A Rogers Park apartment. The Nightly News. Five-minute sound-bites framed by endless TV commercials. On a love seat he laid, facing the TV screen, his legs hanging over the arm. On the floor, beside him, were three remote controls – for the TV, dvd player and the stereo. Between stations he surfed, from TV to music via remote control.

 

A disk was inserted in the dvd player. Oistrakh playing the Sibelius Violin Concerto, with Sixten Erhling conducting. At eight, his dad had taken him to Detroit’s Masonic Temple Auditorium, to hear Oistrakh in recital with his accompanyist, Vladimir Yampolsky. In the middle of Beethoven’s “Kreutzer” Sonata, he’d broken a string. So he walked off stage, and grabbed another strad. Returning to the stage, he’d turned; and began, again, where the string had broken.

 

The Nightly News’ top stories were the “jobless recovery”, the DNC and Iraq. The first block of commercials were reserved for the pharmaceutical giants:

“When you need help with erectile disfunction, Viagra is the one. Viagra is not for everyone. Erections lasting more than four hours, though rare, may require a doctor’s attention.”

 

On the living room walls hung reproductions of the New York School. Before him was a Rothko: while painting, he’d listened to Mozart. Into its luminous cloud he’d gazed: drawn in, floating above it’s cobalt blue abyss. Behind him was a Newman. “The problem with painting is to destroy the wall.” The wall was destroyed. Space sliced open. Red seared white with a lazor. To his right, hung a Kline, “Andrus”; and beside it, one of Motherwell’s “Elegies to the Spanish Republic”. “An artist without ethical consciousness is no more than a decorator.” His elegies were rorschach ink-blots raised to the one-hundredth power. A chorus of dogs in the distance. Sounds of the lake and wind. Neighbors crossing back and forth upon the ceiling. The mute was pressed, as he surfed the channels or switched to dvd. With legs extended over the arm of the couch, he conducted Sibelius with his toes.

 

The Nightly News was followed by a TV commercial:

“Gas X beats the bloat that acids won’t.”

Next, came coverage of the DNC. Next month he’d bus to the Big Apple to demonstrate at the Republican National Convention. Kerry vs Bush: two candidates: one agenda. “Do I dare to watch this without a barf bag?” he thought. As they began with the pledge of allegiance, he recalled the Matt Groening cartoon:

“I pledge impertinence to the flag, of the unindicted co-conspirators of America, and to the Republic, for which I can’t stand, one abomination, underhanded fraud, indefensible, with liberty and justice, forget it.”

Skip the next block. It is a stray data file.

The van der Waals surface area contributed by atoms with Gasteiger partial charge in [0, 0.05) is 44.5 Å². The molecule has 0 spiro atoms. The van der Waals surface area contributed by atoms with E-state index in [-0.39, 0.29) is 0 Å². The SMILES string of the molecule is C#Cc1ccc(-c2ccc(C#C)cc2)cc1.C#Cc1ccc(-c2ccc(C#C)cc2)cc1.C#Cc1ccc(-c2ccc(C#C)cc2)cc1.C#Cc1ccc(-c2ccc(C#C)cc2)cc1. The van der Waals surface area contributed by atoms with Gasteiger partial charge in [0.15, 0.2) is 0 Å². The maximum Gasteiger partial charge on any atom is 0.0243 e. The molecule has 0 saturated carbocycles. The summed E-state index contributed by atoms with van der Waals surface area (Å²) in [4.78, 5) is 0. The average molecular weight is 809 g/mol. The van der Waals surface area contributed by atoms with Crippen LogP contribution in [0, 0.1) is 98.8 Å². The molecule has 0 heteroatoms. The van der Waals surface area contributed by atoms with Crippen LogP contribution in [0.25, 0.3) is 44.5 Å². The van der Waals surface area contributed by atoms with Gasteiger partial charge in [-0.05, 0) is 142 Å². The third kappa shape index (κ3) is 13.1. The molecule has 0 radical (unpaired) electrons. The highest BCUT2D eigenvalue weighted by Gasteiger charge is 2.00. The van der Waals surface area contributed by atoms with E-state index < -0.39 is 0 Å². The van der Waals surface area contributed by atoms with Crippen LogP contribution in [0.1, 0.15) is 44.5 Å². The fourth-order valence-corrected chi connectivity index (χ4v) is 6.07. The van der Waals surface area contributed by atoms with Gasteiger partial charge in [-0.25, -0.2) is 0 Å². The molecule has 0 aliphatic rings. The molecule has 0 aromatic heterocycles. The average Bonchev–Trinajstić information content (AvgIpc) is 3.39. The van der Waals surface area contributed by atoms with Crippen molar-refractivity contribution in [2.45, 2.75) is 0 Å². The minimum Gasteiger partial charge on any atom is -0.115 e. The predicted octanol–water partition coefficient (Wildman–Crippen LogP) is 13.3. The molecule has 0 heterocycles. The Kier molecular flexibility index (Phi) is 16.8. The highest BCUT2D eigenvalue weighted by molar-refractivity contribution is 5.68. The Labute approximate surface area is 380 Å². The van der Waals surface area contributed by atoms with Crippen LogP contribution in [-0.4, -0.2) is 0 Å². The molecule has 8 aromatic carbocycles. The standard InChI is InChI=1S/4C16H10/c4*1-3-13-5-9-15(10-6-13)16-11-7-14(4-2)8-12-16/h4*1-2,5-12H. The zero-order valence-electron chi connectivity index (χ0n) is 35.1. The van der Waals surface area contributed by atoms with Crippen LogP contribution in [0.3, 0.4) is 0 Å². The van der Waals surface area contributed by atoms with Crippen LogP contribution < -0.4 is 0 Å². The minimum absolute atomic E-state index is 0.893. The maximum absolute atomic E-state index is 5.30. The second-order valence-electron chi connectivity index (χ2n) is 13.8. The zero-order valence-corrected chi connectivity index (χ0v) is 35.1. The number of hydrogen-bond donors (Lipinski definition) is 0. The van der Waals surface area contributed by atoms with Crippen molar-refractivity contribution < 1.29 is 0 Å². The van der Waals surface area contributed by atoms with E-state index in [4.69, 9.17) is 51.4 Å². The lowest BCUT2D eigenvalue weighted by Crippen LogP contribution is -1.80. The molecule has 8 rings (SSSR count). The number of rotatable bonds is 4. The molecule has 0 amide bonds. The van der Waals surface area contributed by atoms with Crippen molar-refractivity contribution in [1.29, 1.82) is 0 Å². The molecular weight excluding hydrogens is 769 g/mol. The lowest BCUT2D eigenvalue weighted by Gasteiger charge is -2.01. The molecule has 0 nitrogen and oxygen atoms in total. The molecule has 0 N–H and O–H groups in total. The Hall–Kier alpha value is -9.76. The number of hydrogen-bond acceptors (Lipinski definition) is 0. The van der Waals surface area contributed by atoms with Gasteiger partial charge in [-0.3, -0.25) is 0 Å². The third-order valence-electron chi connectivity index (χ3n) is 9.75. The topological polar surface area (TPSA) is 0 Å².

Since 9/11, he’d loathed the flag. Overnight, they’d appeared on auto antennas, in home windows, on lapel pins, kerchiefs, t-shirts and ties. They’d even marketed bikinis with a red, white and blue “stars and stripes” design. Since then, he wouldn’t wipe his ass with it. A commercial break had followed.

“Ex Lax gives you gentle relief.”

Next, a chorus of kids in Kerry/Edwards t-shirts:

“This land is your land, this land is my land…This land was made for you and me.”

 

Hitting mute, he rose, replaced Oistrakh with Glenn Gould , playing the 14th Sonata of Mozart. As a kid, his dad had taken him to hear Gould play Bach. That broken-down chair. Glass of water on the piano. Those gloves he removed before playing. Caressing the keys, he’d sung softly to himself: transported; in another world.

 

Fleet Center, Boston. A huge coliseum. Delegates waving Kerry/Edwards signs, standing between banners, wearing buttons, hats, t-shirts, waving miniature American flags. Speakers appeared before the podium beneath a mammoth “Old Glory”, in a blizzard of confetti and red, white and blue balloons. Between speakers, TV anchors, in high-tech booths, broadcast to 30 million viewers.  Their commentary was followed by another commercial:

“Vagisil’s space-age odor-blocking technology helps control women’s itch and odor.”

The scene outside Fleet Center resembled an armed camp. Helecopters overhead, bomb-sniffing dogs, soldiers lining the intersections. Behind concrete barriers was the “Free Speech Zone”, sealed off with razor wire and nine-foot cyclone fencing. Inside the “protest pen”, a Palestinian demonstrator was interviewed. “The Cage” provides an ideal location for our message of opposition to the Israeli occupation,” he said. “Unlike Palestinians on the West Bank, or internees at Guantanamo Bay – we can leave our cage.”

Others had marched against the war in Iraq, against the occupations of Afghanistan and Haiti. At the head of the march were cops on bikes. Behind it, police S.U.V.s, detention wagons and school buses, provided in case of mass arrests. Columns of cops moved alongside, flanking the demonstrators. Fleet Center was a war zone. Helicopters and fighters patrolled overhead. Coast Guard and police gunboats cruised the harbor. National Guard, in camouflage, patrolled the convention center, surrounded by double-rows of iron fencing.

 

Free Speech in the era of Ashcroft and the Patriot Act. An Affront to the First Amendment.

Gould’s Mozart was replaced by Boulez conducting Stavinsky’s Le Sacre, with the Cleveland. He was a Szealot (had nearly all of Szell’s recordings); was a passionate fan of the Cleveland. And what Szell was to the repertoire of the eighteenth and nineteenth centuries, Boulez was to the twentieth; perhaps the greatest musician alive.

© 2015 By Mark Dickman